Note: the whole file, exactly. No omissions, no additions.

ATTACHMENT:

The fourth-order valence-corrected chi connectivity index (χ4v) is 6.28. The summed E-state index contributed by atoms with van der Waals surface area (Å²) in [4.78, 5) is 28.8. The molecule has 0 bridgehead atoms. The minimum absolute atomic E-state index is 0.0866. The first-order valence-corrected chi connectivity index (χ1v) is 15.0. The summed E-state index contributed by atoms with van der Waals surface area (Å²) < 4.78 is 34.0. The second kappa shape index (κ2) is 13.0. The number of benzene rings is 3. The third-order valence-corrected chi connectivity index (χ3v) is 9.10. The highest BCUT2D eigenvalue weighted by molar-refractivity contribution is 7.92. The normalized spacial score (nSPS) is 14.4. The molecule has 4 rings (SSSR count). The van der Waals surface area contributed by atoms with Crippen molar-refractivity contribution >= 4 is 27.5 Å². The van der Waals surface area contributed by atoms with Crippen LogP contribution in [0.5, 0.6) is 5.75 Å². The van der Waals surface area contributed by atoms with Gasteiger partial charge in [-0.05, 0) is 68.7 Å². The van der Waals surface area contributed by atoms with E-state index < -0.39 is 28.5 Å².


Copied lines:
The fourth-order valence-corrected chi connectivity index (χ4v) is 6.28. The summed E-state index contributed by atoms with van der Waals surface area (Å²) in [4.78, 5) is 28.8. The molecule has 0 bridgehead atoms. The minimum absolute atomic E-state index is 0.0866. The first-order valence-corrected chi connectivity index (χ1v) is 15.0. The summed E-state index contributed by atoms with van der Waals surface area (Å²) < 4.78 is 34.0. The second kappa shape index (κ2) is 13.0. The number of benzene rings is 3. The third-order valence-corrected chi connectivity index (χ3v) is 9.10. The highest BCUT2D eigenvalue weighted by molar-refractivity contribution is 7.92. The normalized spacial score (nSPS) is 14.4. The molecule has 4 rings (SSSR count). The van der Waals surface area contributed by atoms with Crippen molar-refractivity contribution >= 4 is 27.5 Å². The van der Waals surface area contributed by atoms with Crippen LogP contribution in [0.5, 0.6) is 5.75 Å². The van der Waals surface area contributed by atoms with Gasteiger partial charge in [-0.05, 0) is 68.7 Å². The van der Waals surface area contributed by atoms with E-state index < -0.39 is 28.5 Å².